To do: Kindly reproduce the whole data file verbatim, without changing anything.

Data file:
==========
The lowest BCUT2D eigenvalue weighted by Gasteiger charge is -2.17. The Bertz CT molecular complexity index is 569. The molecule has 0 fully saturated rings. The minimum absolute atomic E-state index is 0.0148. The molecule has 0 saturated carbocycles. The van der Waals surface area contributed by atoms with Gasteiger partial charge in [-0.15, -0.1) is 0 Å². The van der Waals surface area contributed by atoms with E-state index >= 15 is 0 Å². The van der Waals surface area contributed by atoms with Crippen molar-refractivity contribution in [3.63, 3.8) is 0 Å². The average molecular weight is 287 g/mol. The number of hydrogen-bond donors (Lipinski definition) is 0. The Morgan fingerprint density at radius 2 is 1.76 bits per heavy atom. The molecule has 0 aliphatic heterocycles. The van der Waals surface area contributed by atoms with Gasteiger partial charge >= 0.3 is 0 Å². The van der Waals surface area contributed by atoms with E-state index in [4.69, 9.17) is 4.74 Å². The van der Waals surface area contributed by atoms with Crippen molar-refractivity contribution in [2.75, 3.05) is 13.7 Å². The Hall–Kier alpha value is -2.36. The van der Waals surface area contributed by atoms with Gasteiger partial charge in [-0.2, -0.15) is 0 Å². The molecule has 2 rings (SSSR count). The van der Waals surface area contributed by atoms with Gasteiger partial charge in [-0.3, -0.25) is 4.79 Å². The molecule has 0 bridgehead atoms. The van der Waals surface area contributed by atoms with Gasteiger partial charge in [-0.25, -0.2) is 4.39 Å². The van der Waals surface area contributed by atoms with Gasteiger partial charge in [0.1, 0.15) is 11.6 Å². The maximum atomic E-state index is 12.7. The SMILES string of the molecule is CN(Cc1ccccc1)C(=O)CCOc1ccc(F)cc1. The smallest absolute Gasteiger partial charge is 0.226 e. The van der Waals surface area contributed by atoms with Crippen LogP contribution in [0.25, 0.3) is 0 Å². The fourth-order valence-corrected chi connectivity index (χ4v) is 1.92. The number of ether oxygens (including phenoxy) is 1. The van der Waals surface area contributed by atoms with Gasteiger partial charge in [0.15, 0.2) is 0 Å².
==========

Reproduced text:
The lowest BCUT2D eigenvalue weighted by Gasteiger charge is -2.17. The Bertz CT molecular complexity index is 569. The molecule has 0 fully saturated rings. The minimum absolute atomic E-state index is 0.0148. The molecule has 0 saturated carbocycles. The van der Waals surface area contributed by atoms with Gasteiger partial charge in [-0.15, -0.1) is 0 Å². The van der Waals surface area contributed by atoms with E-state index >= 15 is 0 Å². The van der Waals surface area contributed by atoms with Crippen molar-refractivity contribution in [3.63, 3.8) is 0 Å². The average molecular weight is 287 g/mol. The number of hydrogen-bond donors (Lipinski definition) is 0. The Morgan fingerprint density at radius 2 is 1.76 bits per heavy atom. The molecule has 0 aliphatic heterocycles. The van der Waals surface area contributed by atoms with Gasteiger partial charge >= 0.3 is 0 Å². The van der Waals surface area contributed by atoms with E-state index in [4.69, 9.17) is 4.74 Å². The van der Waals surface area contributed by atoms with Crippen molar-refractivity contribution in [2.75, 3.05) is 13.7 Å². The Hall–Kier alpha value is -2.36. The van der Waals surface area contributed by atoms with Gasteiger partial charge in [-0.2, -0.15) is 0 Å². The molecule has 2 rings (SSSR count). The van der Waals surface area contributed by atoms with Gasteiger partial charge in [-0.3, -0.25) is 4.79 Å². The molecule has 0 bridgehead atoms. The van der Waals surface area contributed by atoms with Gasteiger partial charge in [-0.25, -0.2) is 4.39 Å². The van der Waals surface area contributed by atoms with Gasteiger partial charge in [0.1, 0.15) is 11.6 Å². The maximum atomic E-state index is 12.7. The SMILES string of the molecule is CN(Cc1ccccc1)C(=O)CCOc1ccc(F)cc1. The smallest absolute Gasteiger partial charge is 0.226 e. The van der Waals surface area contributed by atoms with Crippen LogP contribution in [0.25, 0.3) is 0 Å². The fourth-order valence-corrected chi connectivity index (χ4v) is 1.92. The number of ether oxygens (including phenoxy) is 1. The van der Waals surface area contributed by atoms with Gasteiger partial charge in [0.15, 0.2) is 0 Å².